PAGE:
7. THE ETIQUETTE, ADAB, OF USRAT: Members should greet one another before starting. Any member wanting to go out for a valid reason must obtain the permission of the Naqibat. All members must learn to listen and not interrupt others. They must obey the instructions of the Naqibat. Members must avoid quarrels or loud arguments. A spirit of tolerance should exist with the understanding that there could be more than one way of being right. Excessive laughing or joking should be avoided. Members should sit with proper adab. Recitation of the Qur’an should be done with khushu and tadabbur.

 

 

TEXT

1. JANAT AS A MOTIVATOR

Be you foremost ( in seeking ) forgiveness from your Lord, and a Garden ( of Bliss ), The width whereof if as the width of Heaven and earth, prepared for those who believe in Allah and His messengers; that is the Grace of Allah, which He bestows on whom He pleases: and Allah is the Lord of Grace abounding. Qur'an 57:21

 

2. JAHANNAM AS A NEGATIVE MOTIVATOR

Such is the requital of the enemies of Allah the Fire; therein will be for them the Eternal Home; a ( fit ) requital, for that they were wont to reject our Signs.

 

 

3. CARROT AND STICK:

" When hope ( of forgiveness ) and fear ( of punishment ) are found in the heart of a believer, then Allah fulfills his hope and grants him salvation because of his fears " Hayat 2:688

 

4. CARROT AND STICK:

" Hadrat Abu Bakr Siddique said " Don't you see that in the Qur'an Allah has placed verses dealing with stern dealings ( with the non-believers ) side by side with the verses dealing with His softness ( to be shown to those who fear Him. This is just to make a man love good and shun evil" Hayat 2:689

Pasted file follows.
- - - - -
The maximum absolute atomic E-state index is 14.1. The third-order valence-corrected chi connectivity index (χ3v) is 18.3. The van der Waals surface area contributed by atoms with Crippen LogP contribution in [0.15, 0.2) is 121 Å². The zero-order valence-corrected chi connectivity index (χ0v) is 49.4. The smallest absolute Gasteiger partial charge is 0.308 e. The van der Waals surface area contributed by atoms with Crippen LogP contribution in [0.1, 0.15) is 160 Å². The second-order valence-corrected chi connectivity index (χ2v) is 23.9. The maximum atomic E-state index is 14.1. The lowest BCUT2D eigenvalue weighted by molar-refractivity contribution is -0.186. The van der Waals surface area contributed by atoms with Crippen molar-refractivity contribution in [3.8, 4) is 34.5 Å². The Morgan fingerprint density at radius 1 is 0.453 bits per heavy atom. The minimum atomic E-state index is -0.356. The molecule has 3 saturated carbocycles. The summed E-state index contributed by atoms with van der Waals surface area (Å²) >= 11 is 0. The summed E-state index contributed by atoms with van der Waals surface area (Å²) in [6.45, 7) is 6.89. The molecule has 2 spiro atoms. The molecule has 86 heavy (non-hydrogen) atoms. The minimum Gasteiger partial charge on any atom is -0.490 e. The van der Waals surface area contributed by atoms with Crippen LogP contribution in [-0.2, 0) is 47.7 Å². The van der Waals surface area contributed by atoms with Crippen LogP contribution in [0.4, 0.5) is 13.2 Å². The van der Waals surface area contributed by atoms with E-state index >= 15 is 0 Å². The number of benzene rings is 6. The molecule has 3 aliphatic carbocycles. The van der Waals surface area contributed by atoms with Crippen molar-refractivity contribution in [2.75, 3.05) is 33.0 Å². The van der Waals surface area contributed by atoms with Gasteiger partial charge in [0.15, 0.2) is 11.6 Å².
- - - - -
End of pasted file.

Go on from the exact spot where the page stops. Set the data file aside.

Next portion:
5. POSITIVE COMPETITION

" Once the holy Prophet ( Salam ) asked us to give charity, By chance, I had then enough money with me and hence I thought I would surpass Abu Bakr ( Rad ) on that very day if I can. I, therefor brought to the Holy Prophet ( Salam ) half of my total amount. The Holy Prophet ( Salam ) asked me, What had you left for your family? I submitted, I have left the same quantity I have brought to your service. On the other hand, Abu Bakr ( Rad ) brought all that he had with him. Upon enquiry from the Holy Prophet ( Salam ) he said, I have left merely the names of Allah and His Messenger at home. Umar ( Rad ) states, I said to myself I can never surpass him in any matter whatsoever." Hayat 2:170

 

6. MORALE-RAISING AT KHANDAQ:

"Narrated Anas: Allah's Apostle ( may peace be upon him ) went towards the Khandaq ( i.e. Trench ) and saw the Emigrants and the Ansar digging in a very cold morning as they did not have slaves to do that for them. When he noticed their fatigue and hunger he said, " O Allah! The real life is that of the Hereafter, ( so please ) forgive the Ansar and the Emigrants." In reply the Emigrants and the Ansar said, " We are those who have given a pledge of allegiance to Muhammad ( may peace be upon him ) that we will carry on Jihad as long as we live" Bukhari 4:64, hadith # 87

 

"Narrated Al Bara: On the day ( of the battle ) of Al-Ahzab ( i.e. clans ) I saw the Prophet ( may peace be upon him ) carrying earth, and the earth was covering the whiteness of his abdomen. And he was saying, " Without You ( O Allah! ) we would have got no guidance, nor given in charity, nor prayed. So please bless us with tranquility and make firm our feet when we meet our enemies, indeed ( these ) people have rebelled against ( oppressed ) us but never shall we yield if they try to bring affliction upon us" Bukhari 4:65-66, hadith # 90

 

7.  UMAR AND MOTIVATION OF FIGHTERS OF QADISIYYAH

On that day a messenger of Umar arrived and brought with him four swords and four horses for distribution among those whose valor in war was the greatest. The messenger called upon Hammal b. Malik, al-Ribbil b. Amr b. Rabi'ah (both Walibis), Tulayhah b. Khuwaylid al-Faq'asi (these three belonged to the tribe of Asad), and upon Asim b. Amr al-Tamimi and gave them the swords; then be called upon al-Qa'qa b. Amr and the Yarbu'is and let them ride the horses. Thus the three Yarbu'is received three-quarters of the horses, and the three Asadis received three-quarters of the swords.Tabari 12:99

Professor Omar Hasan Kasule June 2001